Today, Capital Regional District directors will consider a proposal to acquire Grace Islet in Ganges Harbour off Saltspring Island for the public purpose of protecting the First Nations burial ground.
While the primary obligation to protect First Nations cultural heritage sites resides with the provincial government, it has become sadly apparent that the provincial government and Forests Minister Steve Thomson have no intention of exercising this responsibility, notwithstanding requests from WSÁNE´C (Saanich Nation) and the six nations in the Hul’qumi’num Treaty Group, the Islands Trust and the CRD board to suspend the site-alteration permit and halt construction of a private residence on the burial island.
In the absence of provincial leadership, I believe it is ethically responsible and legally appropriate for the CRD board to exercise its authority under the B.C. Expropriation Act and acquire title to Grace Islet.
The Expropriation Act empowers local governments to acquire property for public purposes, with compensation provided to the owner. These powers have been exercised hundreds of times in British Columbia, for the construction of roads, highways, bridges, schools and other public infrastructure. I believe the creation of a burial park to protect identified human remains, burial cairns and ecological features is a legitimate public purpose.
If CRD directors decide to act, an expropriation notice would be served on the registered owner, along with a fair-market appraisal of the value of the property. The owner can appeal the valuation in accordance with procedures established in the legislation. This ensures that the private property interest is protected, at the same time that First Nations cultural interests and the public interest are upheld.
Once an expropriation notice has been issued, no construction can continue that is contrary to the public purpose for which the land is being expropriated: a burial park. Construction of building foundations or other work would have to stop, in accordance with Section 22 of the act, which prohibits the owner or any person acting on their behalf from doing anything that “will harm the condition of the land.”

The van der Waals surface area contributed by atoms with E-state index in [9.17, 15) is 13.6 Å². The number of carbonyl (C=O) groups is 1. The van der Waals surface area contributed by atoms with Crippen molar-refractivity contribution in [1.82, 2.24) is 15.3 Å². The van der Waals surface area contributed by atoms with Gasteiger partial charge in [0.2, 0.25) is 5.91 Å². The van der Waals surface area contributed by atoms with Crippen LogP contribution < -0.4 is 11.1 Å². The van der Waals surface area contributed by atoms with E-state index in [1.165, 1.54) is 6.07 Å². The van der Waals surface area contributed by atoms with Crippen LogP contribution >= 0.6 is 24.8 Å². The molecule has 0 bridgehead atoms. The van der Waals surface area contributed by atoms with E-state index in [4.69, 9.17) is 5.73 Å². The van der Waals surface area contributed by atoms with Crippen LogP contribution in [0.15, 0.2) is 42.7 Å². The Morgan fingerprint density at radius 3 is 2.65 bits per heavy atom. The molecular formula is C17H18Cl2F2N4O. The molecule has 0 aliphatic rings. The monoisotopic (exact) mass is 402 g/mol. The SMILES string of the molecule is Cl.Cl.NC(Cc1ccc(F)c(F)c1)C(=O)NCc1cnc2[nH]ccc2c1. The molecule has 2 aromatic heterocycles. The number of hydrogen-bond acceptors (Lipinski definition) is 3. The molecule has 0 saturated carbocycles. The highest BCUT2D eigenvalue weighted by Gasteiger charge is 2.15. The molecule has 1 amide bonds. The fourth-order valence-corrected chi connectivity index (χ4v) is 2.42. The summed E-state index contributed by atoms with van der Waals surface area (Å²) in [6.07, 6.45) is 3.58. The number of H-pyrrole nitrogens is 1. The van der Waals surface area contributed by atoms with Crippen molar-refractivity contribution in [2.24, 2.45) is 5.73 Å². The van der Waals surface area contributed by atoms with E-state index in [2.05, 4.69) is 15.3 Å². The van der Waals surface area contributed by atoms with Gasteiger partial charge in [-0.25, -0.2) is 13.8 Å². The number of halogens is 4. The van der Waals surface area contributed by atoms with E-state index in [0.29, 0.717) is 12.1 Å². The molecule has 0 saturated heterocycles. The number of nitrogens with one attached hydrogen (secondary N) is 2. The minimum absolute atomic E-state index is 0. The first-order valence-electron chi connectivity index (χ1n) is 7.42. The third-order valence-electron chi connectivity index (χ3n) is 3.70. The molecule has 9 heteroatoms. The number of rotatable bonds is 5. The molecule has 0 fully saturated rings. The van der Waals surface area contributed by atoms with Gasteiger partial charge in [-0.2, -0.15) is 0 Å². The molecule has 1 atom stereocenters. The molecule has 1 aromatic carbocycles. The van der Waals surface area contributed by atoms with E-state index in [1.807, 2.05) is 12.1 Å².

The long-term remediation, management and stewardship of Grace Islet is a matter to be considered by the WSÁNE´C and Hul’qumi’num nations and non-aboriginal governments, respecting the cultural and ecological values of the islet. But a first step in allowing the process of site remediation and stewardship to begin is to transfer ownership from the current registered owner, who has refused to allow First Nations elders to visit the burial site and honour their ancestors.
Moving forward with the CRD’s acquisition of Grace Islet would not prevent the provincial government from belatedly deciding to do the right thing and acquire the island itself, as authorized in section 20 of the Heritage Conservation Act. Indeed, ethical leadership by CRD directors this week might help to convince the premier and her minister that protection of First Nations burial sites matters — and that we all have a responsibility to do our part.
Ben Isitt is a Victoria city councillor and director on the Capital Regional District board.